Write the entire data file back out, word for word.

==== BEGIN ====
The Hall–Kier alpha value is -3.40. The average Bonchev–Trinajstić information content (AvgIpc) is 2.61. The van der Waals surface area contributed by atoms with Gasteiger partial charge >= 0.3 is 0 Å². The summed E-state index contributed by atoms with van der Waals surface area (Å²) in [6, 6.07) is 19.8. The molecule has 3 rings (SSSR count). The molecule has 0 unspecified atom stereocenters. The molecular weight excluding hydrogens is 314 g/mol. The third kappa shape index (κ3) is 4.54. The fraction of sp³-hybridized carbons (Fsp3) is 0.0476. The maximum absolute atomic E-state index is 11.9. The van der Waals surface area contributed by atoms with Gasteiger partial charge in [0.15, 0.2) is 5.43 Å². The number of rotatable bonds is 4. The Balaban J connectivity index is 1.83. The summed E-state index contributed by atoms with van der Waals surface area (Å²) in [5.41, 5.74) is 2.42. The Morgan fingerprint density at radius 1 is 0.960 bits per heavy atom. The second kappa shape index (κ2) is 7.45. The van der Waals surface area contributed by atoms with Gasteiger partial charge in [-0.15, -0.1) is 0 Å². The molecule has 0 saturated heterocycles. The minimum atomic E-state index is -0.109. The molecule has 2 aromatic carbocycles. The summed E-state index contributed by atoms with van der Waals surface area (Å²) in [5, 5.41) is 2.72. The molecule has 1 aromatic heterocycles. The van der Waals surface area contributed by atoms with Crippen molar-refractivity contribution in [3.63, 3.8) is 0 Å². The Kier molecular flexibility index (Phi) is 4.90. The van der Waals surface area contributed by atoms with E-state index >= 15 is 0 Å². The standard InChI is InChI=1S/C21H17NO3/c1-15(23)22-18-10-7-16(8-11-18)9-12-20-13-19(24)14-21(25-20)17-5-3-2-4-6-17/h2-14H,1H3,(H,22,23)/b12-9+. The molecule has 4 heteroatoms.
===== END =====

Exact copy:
The Hall–Kier alpha value is -3.40. The average Bonchev–Trinajstić information content (AvgIpc) is 2.61. The van der Waals surface area contributed by atoms with Gasteiger partial charge >= 0.3 is 0 Å². The summed E-state index contributed by atoms with van der Waals surface area (Å²) in [6, 6.07) is 19.8. The molecule has 3 rings (SSSR count). The molecule has 0 unspecified atom stereocenters. The molecular weight excluding hydrogens is 314 g/mol. The third kappa shape index (κ3) is 4.54. The fraction of sp³-hybridized carbons (Fsp3) is 0.0476. The maximum absolute atomic E-state index is 11.9. The van der Waals surface area contributed by atoms with Gasteiger partial charge in [0.15, 0.2) is 5.43 Å². The number of rotatable bonds is 4. The Balaban J connectivity index is 1.83. The summed E-state index contributed by atoms with van der Waals surface area (Å²) in [5.41, 5.74) is 2.42. The Morgan fingerprint density at radius 1 is 0.960 bits per heavy atom. The second kappa shape index (κ2) is 7.45. The van der Waals surface area contributed by atoms with Gasteiger partial charge in [-0.15, -0.1) is 0 Å². The molecule has 0 saturated heterocycles. The minimum atomic E-state index is -0.109. The molecule has 2 aromatic carbocycles. The summed E-state index contributed by atoms with van der Waals surface area (Å²) in [5, 5.41) is 2.72. The molecule has 1 aromatic heterocycles. The van der Waals surface area contributed by atoms with Crippen molar-refractivity contribution in [3.63, 3.8) is 0 Å². The Kier molecular flexibility index (Phi) is 4.90. The van der Waals surface area contributed by atoms with E-state index >= 15 is 0 Å². The standard InChI is InChI=1S/C21H17NO3/c1-15(23)22-18-10-7-16(8-11-18)9-12-20-13-19(24)14-21(25-20)17-5-3-2-4-6-17/h2-14H,1H3,(H,22,23)/b12-9+. The molecule has 4 heteroatoms.